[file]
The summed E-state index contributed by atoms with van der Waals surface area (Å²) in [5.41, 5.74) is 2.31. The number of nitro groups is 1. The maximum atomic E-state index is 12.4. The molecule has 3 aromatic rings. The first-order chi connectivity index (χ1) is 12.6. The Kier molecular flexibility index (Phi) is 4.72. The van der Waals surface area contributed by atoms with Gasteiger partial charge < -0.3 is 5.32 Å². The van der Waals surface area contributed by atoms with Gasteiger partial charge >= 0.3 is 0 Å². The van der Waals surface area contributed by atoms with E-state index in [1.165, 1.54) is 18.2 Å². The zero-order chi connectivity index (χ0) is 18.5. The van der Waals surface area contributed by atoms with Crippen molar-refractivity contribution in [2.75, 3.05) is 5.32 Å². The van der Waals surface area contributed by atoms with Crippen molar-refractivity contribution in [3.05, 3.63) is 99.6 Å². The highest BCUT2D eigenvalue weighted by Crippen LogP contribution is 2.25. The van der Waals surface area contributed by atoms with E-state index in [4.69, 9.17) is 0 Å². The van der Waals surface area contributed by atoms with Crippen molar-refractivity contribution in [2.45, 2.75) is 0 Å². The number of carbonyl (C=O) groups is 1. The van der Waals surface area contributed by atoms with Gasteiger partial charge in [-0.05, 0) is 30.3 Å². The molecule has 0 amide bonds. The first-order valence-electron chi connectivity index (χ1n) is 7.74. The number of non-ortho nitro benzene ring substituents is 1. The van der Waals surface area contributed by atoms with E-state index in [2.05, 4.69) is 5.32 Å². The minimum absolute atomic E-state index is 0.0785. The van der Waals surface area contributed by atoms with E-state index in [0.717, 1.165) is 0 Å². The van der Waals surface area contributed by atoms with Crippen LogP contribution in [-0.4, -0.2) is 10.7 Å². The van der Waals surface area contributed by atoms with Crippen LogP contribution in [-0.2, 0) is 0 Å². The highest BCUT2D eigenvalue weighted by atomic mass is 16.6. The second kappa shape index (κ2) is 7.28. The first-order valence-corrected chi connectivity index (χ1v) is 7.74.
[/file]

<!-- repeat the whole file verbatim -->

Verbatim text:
The summed E-state index contributed by atoms with van der Waals surface area (Å²) in [5.41, 5.74) is 2.31. The number of nitro groups is 1. The maximum atomic E-state index is 12.4. The molecule has 3 aromatic rings. The first-order chi connectivity index (χ1) is 12.6. The Kier molecular flexibility index (Phi) is 4.72. The van der Waals surface area contributed by atoms with Gasteiger partial charge < -0.3 is 5.32 Å². The van der Waals surface area contributed by atoms with Gasteiger partial charge >= 0.3 is 0 Å². The van der Waals surface area contributed by atoms with E-state index in [1.165, 1.54) is 18.2 Å². The zero-order chi connectivity index (χ0) is 18.5. The van der Waals surface area contributed by atoms with Crippen molar-refractivity contribution in [2.75, 3.05) is 5.32 Å². The van der Waals surface area contributed by atoms with Crippen molar-refractivity contribution in [3.05, 3.63) is 99.6 Å². The highest BCUT2D eigenvalue weighted by Crippen LogP contribution is 2.25. The van der Waals surface area contributed by atoms with E-state index in [4.69, 9.17) is 0 Å². The van der Waals surface area contributed by atoms with Crippen molar-refractivity contribution in [2.45, 2.75) is 0 Å². The number of carbonyl (C=O) groups is 1. The van der Waals surface area contributed by atoms with Gasteiger partial charge in [-0.05, 0) is 30.3 Å². The molecule has 0 amide bonds. The first-order valence-electron chi connectivity index (χ1n) is 7.74. The number of non-ortho nitro benzene ring substituents is 1. The van der Waals surface area contributed by atoms with E-state index in [2.05, 4.69) is 5.32 Å². The minimum absolute atomic E-state index is 0.0785. The van der Waals surface area contributed by atoms with E-state index in [0.717, 1.165) is 0 Å². The van der Waals surface area contributed by atoms with Crippen LogP contribution in [-0.4, -0.2) is 10.7 Å². The van der Waals surface area contributed by atoms with Crippen LogP contribution in [-0.2, 0) is 0 Å². The highest BCUT2D eigenvalue weighted by atomic mass is 16.6. The second kappa shape index (κ2) is 7.28. The first-order valence-corrected chi connectivity index (χ1v) is 7.74.